Now, through our diplomatic efforts, we are moving toward a peace conference…
RADDATZ: And you really think…
KERRY: — difficult as it is…
RADDATZ: — that’s going to happen next month?
KERRY: I believe we have the ability to be able to meet and Lakhdar Brahimi, the special representative at the U.N., is working on it hard. We’re committed to going. The Russians are committed to going. Countries are committed to going.
It’s not easy. We also now are removing all of those chemical weapons from Syria. That wasn’t happening a year ago. People were being killed by them. Now we have them under control…
RADDATZ: But you’ve still got this massive…
KERRY: — and we’re moving them.
RADDATZ: — humanitarian crisis.
KERRY: We have a massive humanitarian crisis, Martha. You know, look, these things are complicated.
How do you go in and get the humanitarian assistance if the Assad regime is preventing it from happening?
No one on America wants to put American troops on the ground. We could get the food in there very quickly if we did that. But that choice isn’t available.
And no one really wants to go to war in Syria because it’s a huge sectarian, you know, mess, with all kinds of implications.
So you have to work with the tools that you have that are permissible. And that’s exactly what we’re doing, trying to make the most of the diplomatic tools available in order to be able to have an impact.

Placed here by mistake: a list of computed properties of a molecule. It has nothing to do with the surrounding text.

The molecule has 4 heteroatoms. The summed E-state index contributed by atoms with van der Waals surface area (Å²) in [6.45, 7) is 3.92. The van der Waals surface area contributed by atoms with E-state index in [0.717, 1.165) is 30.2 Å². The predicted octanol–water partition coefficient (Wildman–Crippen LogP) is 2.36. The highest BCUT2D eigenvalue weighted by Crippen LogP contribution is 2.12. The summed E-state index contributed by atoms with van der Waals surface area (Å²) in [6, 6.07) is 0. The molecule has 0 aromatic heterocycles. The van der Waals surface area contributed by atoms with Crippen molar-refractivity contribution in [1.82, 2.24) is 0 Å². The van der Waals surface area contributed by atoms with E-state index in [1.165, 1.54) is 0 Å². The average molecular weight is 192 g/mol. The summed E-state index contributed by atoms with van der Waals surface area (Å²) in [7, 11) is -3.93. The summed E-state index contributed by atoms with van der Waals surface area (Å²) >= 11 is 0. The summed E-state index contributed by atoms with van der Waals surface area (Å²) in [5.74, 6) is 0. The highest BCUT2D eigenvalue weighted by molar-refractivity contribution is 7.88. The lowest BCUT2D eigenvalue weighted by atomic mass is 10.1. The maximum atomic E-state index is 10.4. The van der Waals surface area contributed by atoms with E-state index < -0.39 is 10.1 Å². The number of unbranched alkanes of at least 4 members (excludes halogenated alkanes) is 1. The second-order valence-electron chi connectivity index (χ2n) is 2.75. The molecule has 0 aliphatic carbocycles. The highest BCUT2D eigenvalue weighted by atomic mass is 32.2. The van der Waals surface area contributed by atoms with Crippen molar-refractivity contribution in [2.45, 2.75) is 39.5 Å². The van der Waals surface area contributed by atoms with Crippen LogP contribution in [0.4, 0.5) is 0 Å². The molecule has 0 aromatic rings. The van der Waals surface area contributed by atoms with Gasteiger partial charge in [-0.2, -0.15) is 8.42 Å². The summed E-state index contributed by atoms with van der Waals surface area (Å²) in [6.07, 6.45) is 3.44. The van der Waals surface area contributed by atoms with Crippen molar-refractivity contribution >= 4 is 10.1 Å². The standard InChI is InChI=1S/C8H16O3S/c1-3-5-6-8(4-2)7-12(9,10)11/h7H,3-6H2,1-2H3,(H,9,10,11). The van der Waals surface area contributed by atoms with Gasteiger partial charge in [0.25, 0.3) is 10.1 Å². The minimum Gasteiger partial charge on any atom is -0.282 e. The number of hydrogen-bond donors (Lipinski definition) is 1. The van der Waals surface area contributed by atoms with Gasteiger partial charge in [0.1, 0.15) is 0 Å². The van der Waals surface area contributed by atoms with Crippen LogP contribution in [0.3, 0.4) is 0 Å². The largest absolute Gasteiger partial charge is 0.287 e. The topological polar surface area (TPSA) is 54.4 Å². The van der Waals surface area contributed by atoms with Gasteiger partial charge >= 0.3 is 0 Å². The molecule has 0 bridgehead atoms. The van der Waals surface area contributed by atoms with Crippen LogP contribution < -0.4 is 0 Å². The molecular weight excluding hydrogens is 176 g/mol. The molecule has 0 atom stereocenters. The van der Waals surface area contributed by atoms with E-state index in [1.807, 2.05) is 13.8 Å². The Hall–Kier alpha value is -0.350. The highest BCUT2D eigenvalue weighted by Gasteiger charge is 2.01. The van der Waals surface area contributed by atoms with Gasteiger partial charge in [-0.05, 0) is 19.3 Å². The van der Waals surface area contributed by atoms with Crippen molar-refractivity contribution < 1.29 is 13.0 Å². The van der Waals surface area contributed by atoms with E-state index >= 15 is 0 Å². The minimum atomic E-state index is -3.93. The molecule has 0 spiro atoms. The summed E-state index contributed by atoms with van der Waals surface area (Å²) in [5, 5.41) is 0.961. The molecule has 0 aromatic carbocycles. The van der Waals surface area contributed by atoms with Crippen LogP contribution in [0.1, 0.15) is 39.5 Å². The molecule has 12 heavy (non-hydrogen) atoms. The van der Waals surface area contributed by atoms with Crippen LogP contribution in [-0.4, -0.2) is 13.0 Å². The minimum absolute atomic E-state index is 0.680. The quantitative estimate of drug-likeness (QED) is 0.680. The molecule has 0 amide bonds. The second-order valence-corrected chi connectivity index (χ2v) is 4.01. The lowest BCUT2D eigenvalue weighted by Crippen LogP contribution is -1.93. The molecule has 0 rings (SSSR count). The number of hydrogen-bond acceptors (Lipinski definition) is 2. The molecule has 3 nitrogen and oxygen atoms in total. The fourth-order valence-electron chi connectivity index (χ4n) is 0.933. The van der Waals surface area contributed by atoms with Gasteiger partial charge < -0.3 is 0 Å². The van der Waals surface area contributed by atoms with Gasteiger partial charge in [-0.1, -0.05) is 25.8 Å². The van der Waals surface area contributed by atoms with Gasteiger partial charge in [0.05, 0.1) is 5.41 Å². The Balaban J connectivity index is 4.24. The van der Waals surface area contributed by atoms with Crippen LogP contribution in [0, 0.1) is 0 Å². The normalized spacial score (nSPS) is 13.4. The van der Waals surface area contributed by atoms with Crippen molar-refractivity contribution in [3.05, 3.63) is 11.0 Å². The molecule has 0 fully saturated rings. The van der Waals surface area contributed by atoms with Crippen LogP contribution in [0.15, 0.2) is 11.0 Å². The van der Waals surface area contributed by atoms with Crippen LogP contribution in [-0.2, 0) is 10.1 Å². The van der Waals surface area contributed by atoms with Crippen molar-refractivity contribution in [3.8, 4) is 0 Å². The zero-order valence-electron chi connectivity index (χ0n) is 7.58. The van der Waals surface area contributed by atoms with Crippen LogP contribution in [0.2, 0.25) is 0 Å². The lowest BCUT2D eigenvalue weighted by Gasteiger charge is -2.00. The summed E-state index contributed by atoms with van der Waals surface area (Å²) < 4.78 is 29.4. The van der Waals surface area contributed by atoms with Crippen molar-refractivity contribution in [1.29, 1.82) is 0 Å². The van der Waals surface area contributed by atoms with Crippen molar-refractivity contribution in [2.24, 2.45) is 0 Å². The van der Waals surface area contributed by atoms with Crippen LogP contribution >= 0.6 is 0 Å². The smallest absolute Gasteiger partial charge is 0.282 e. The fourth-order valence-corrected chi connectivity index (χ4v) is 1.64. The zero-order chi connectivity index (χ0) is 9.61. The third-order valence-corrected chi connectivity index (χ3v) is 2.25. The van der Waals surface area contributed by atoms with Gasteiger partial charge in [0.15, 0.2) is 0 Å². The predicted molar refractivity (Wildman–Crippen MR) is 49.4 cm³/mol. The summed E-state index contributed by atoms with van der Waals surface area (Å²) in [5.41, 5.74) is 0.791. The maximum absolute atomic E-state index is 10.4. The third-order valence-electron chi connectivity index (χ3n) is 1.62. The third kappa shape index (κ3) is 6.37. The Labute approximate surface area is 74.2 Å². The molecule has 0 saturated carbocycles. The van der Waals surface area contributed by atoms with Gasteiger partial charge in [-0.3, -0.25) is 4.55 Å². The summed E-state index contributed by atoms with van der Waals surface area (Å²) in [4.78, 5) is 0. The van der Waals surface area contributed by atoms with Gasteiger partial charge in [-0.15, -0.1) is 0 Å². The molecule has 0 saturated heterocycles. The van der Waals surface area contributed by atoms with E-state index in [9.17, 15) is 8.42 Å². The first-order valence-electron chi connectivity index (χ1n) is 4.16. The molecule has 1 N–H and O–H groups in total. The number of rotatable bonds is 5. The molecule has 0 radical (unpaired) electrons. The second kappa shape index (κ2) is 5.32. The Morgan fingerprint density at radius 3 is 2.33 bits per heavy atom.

RADDATZ: In — in the meantime, John McCain says the moderate opposition groups are losing. As a result, extremists are filling the void and entire sections of Syria stretching deep into Iraq are now effectively safe havens for al Qaeda.
KERRY: Uh, there’s some truth to it. Yes, it’s absolutely true. Al Qaeda has greater clout there than it had before and it’s an increasing threat. And it’s a threat we’re going to have to confront.
Uh, the — but John also understands that the members of Congress with whom he serves were not willing to put additional money in in order to fund overtly and put money into the opposition significantly.
So we have some money, some help going. But Congress is not disposed to try to provide additional assistance. The American people do not want America involved in another war, in that particular war, at any rate, for these particular reasons.
And I think, uh, given the circumstances, we’re doing pretty well at managing to get it toward a political, um, conference where, hopefully, a — an alternative can be put into play. That’s our — that’s our best shot, Martha.
Below is part of the interview transcript of Martha Raddatz’s exclusive interview with Secretary John Kerry for “This Week ” that relates to the situation in the Middle East and specially Syria . It was conducted in Ho Chi Minh City, Vietnam.